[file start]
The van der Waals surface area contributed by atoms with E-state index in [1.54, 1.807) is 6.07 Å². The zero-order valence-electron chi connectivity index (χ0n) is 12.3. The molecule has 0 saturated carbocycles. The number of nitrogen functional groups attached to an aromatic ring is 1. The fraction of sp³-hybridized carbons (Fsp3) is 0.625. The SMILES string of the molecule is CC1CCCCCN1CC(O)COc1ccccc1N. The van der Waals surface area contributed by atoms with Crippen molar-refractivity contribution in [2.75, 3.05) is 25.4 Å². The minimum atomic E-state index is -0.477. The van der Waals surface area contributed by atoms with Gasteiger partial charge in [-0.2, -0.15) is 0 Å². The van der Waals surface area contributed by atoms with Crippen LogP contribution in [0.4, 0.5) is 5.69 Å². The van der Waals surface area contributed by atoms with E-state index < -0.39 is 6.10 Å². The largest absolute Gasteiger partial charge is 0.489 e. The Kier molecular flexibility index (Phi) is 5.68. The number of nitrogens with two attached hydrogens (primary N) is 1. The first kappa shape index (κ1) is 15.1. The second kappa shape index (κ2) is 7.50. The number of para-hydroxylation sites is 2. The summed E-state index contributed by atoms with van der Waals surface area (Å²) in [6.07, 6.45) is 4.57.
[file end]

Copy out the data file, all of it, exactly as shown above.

The van der Waals surface area contributed by atoms with E-state index in [1.54, 1.807) is 6.07 Å². The zero-order valence-electron chi connectivity index (χ0n) is 12.3. The molecule has 0 saturated carbocycles. The number of nitrogen functional groups attached to an aromatic ring is 1. The fraction of sp³-hybridized carbons (Fsp3) is 0.625. The SMILES string of the molecule is CC1CCCCCN1CC(O)COc1ccccc1N. The van der Waals surface area contributed by atoms with Crippen molar-refractivity contribution in [2.75, 3.05) is 25.4 Å². The minimum atomic E-state index is -0.477. The van der Waals surface area contributed by atoms with Gasteiger partial charge in [-0.2, -0.15) is 0 Å². The van der Waals surface area contributed by atoms with Crippen LogP contribution in [0.4, 0.5) is 5.69 Å². The van der Waals surface area contributed by atoms with E-state index < -0.39 is 6.10 Å². The largest absolute Gasteiger partial charge is 0.489 e. The Kier molecular flexibility index (Phi) is 5.68. The number of nitrogens with two attached hydrogens (primary N) is 1. The first kappa shape index (κ1) is 15.1. The second kappa shape index (κ2) is 7.50. The number of para-hydroxylation sites is 2. The summed E-state index contributed by atoms with van der Waals surface area (Å²) in [6.07, 6.45) is 4.57.